The biggest opportunity for today’s leaders is…creating pervasive leadership in their organizations, communities, and families. We are living in increasing complexity and we are individually not enough to understand this complexity and make decisions. Together, leaders throughout a system co-create greater awareness, knowledge and solutions.
Things that make me smile include…hiking in my neighborhood woods with my dog, Ah-Ha moments, the longer-term manifestation of Ah-Ha moments, being in community with a group of people I connect with, coffee with friends, a meal with my family without bickering.
What matters to me…my family, my friends, and my colleagues. Connecting people and their ideas, co-creating meaningful learning experiences (for myself and others), and facilitating and coaching awareness, discovery, and change.
Kari joined the Agile community three years ago and the Co-Active Coaching community a year after that. She was an active member of an Agile Leadership Institute learning cohort based on the work of Michael Hamman and Clive Prout. Through that experience, she met Antoinette Coetzee and William Strydom, with whom she co-leads a six-month virtual journey for scrum masters. Kari has been a facilitator at the Business Agility Conference for the past two years and looks forward to fulfilling this role in future events. She worked as a scrum master at Fannie Mae and currently works as a trainer at the Centers for Medicare and Medicaid Services.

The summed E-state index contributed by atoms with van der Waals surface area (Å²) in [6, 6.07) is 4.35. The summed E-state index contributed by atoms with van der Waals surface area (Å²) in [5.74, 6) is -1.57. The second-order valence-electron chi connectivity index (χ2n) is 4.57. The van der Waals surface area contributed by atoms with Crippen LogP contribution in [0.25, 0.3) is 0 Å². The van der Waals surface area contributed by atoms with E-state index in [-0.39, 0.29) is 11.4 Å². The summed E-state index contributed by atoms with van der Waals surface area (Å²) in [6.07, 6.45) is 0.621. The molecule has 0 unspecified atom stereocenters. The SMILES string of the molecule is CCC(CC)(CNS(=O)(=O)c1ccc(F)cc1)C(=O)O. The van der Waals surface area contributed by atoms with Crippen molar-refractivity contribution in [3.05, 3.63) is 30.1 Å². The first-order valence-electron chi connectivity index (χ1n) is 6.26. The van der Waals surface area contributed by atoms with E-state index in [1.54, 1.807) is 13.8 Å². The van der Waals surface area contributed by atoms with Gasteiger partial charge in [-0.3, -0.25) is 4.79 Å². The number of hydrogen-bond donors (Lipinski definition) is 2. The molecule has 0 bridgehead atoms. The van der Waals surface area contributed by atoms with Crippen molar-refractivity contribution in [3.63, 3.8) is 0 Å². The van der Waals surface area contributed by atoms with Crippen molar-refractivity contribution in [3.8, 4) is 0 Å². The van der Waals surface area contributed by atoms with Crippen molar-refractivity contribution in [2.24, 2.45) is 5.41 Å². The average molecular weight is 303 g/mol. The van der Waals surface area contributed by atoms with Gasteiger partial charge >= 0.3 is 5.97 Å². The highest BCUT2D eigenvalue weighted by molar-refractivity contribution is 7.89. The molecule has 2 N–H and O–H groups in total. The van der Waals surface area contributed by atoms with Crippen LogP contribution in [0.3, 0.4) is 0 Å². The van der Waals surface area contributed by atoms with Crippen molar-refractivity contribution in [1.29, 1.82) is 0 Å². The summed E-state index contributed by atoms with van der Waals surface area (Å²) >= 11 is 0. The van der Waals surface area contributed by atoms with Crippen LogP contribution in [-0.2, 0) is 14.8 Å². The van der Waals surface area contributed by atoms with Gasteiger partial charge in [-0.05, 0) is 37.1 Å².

Before becoming an agilist and coach, Kari was engrossed in graduate work that included research, writing, and teaching. She wrote a Master’s thesis on the stories told in different disciplines about a mid-19th-century physician and a dot map of cholera deaths and wrote a Ph.D. dissertation on the American public’s understandings of health in the 1950s. She was a teaching assistant at Carleton University, a teaching fellow at Yale University, and an adjunct lecturer at George Mason University. Kari held a Hannah Postdoctoral Fellowship in the History of Medicine Department at the Johns Hopkins University.
Kari has also taught music to Montessori students, done historical research for a history of the National Academy of Sciences, and identified plants in the middle of Alberta for rangeland technologists.